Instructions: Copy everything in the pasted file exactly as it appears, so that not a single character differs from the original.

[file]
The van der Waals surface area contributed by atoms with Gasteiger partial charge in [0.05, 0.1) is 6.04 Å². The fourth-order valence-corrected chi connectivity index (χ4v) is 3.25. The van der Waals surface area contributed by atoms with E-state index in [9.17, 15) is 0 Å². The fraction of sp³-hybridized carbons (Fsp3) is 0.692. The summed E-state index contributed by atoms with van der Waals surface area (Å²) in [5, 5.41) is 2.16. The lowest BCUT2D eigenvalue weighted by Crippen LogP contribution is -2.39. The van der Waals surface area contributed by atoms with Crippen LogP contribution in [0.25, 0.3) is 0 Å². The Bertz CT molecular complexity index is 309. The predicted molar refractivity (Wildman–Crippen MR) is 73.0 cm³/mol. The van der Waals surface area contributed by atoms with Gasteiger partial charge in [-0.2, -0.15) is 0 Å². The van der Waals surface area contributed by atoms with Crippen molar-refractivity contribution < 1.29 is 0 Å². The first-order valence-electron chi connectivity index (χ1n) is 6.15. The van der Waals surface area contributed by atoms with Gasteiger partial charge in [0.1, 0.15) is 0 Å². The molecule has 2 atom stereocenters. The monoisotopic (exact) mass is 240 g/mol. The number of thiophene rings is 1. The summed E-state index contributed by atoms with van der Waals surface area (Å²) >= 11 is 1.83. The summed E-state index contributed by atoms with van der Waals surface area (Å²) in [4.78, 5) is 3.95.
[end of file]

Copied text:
The van der Waals surface area contributed by atoms with Gasteiger partial charge in [0.05, 0.1) is 6.04 Å². The fourth-order valence-corrected chi connectivity index (χ4v) is 3.25. The van der Waals surface area contributed by atoms with E-state index in [9.17, 15) is 0 Å². The fraction of sp³-hybridized carbons (Fsp3) is 0.692. The summed E-state index contributed by atoms with van der Waals surface area (Å²) in [5, 5.41) is 2.16. The lowest BCUT2D eigenvalue weighted by Crippen LogP contribution is -2.39. The van der Waals surface area contributed by atoms with Crippen LogP contribution in [0.25, 0.3) is 0 Å². The Bertz CT molecular complexity index is 309. The predicted molar refractivity (Wildman–Crippen MR) is 73.0 cm³/mol. The van der Waals surface area contributed by atoms with Gasteiger partial charge in [-0.2, -0.15) is 0 Å². The van der Waals surface area contributed by atoms with Crippen molar-refractivity contribution < 1.29 is 0 Å². The first-order valence-electron chi connectivity index (χ1n) is 6.15. The van der Waals surface area contributed by atoms with Gasteiger partial charge in [0.1, 0.15) is 0 Å². The molecule has 2 atom stereocenters. The monoisotopic (exact) mass is 240 g/mol. The number of thiophene rings is 1. The summed E-state index contributed by atoms with van der Waals surface area (Å²) >= 11 is 1.83. The summed E-state index contributed by atoms with van der Waals surface area (Å²) in [4.78, 5) is 3.95.